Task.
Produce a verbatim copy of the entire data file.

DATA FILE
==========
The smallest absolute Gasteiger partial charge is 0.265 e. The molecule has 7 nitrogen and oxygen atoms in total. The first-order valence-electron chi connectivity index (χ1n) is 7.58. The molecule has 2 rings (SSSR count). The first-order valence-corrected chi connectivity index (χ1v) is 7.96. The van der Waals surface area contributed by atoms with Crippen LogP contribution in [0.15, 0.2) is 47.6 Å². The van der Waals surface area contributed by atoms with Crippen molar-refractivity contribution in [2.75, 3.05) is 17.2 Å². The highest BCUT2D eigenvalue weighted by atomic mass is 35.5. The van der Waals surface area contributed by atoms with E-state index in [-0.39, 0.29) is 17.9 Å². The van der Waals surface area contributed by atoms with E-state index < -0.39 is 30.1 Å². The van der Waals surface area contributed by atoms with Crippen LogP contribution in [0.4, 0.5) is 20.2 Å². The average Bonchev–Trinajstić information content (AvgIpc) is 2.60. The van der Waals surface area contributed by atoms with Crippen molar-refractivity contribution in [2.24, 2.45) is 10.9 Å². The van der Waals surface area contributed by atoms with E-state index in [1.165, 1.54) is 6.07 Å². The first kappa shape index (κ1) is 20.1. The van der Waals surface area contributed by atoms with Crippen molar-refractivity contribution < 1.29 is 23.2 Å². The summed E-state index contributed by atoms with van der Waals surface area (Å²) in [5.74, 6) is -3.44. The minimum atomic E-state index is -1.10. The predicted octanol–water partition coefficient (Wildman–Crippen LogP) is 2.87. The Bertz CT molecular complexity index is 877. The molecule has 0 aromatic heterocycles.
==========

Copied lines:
The smallest absolute Gasteiger partial charge is 0.265 e. The molecule has 7 nitrogen and oxygen atoms in total. The first-order valence-electron chi connectivity index (χ1n) is 7.58. The molecule has 2 rings (SSSR count). The first-order valence-corrected chi connectivity index (χ1v) is 7.96. The van der Waals surface area contributed by atoms with Crippen LogP contribution in [0.15, 0.2) is 47.6 Å². The van der Waals surface area contributed by atoms with Crippen molar-refractivity contribution in [2.75, 3.05) is 17.2 Å². The highest BCUT2D eigenvalue weighted by atomic mass is 35.5. The van der Waals surface area contributed by atoms with E-state index in [-0.39, 0.29) is 17.9 Å². The van der Waals surface area contributed by atoms with E-state index < -0.39 is 30.1 Å². The van der Waals surface area contributed by atoms with Crippen LogP contribution in [0.4, 0.5) is 20.2 Å². The average Bonchev–Trinajstić information content (AvgIpc) is 2.60. The van der Waals surface area contributed by atoms with Crippen molar-refractivity contribution in [2.24, 2.45) is 10.9 Å². The van der Waals surface area contributed by atoms with E-state index in [1.165, 1.54) is 6.07 Å². The first kappa shape index (κ1) is 20.1. The van der Waals surface area contributed by atoms with Crippen molar-refractivity contribution < 1.29 is 23.2 Å². The summed E-state index contributed by atoms with van der Waals surface area (Å²) in [5.74, 6) is -3.44. The minimum atomic E-state index is -1.10. The predicted octanol–water partition coefficient (Wildman–Crippen LogP) is 2.87. The Bertz CT molecular complexity index is 877. The molecule has 0 aromatic heterocycles.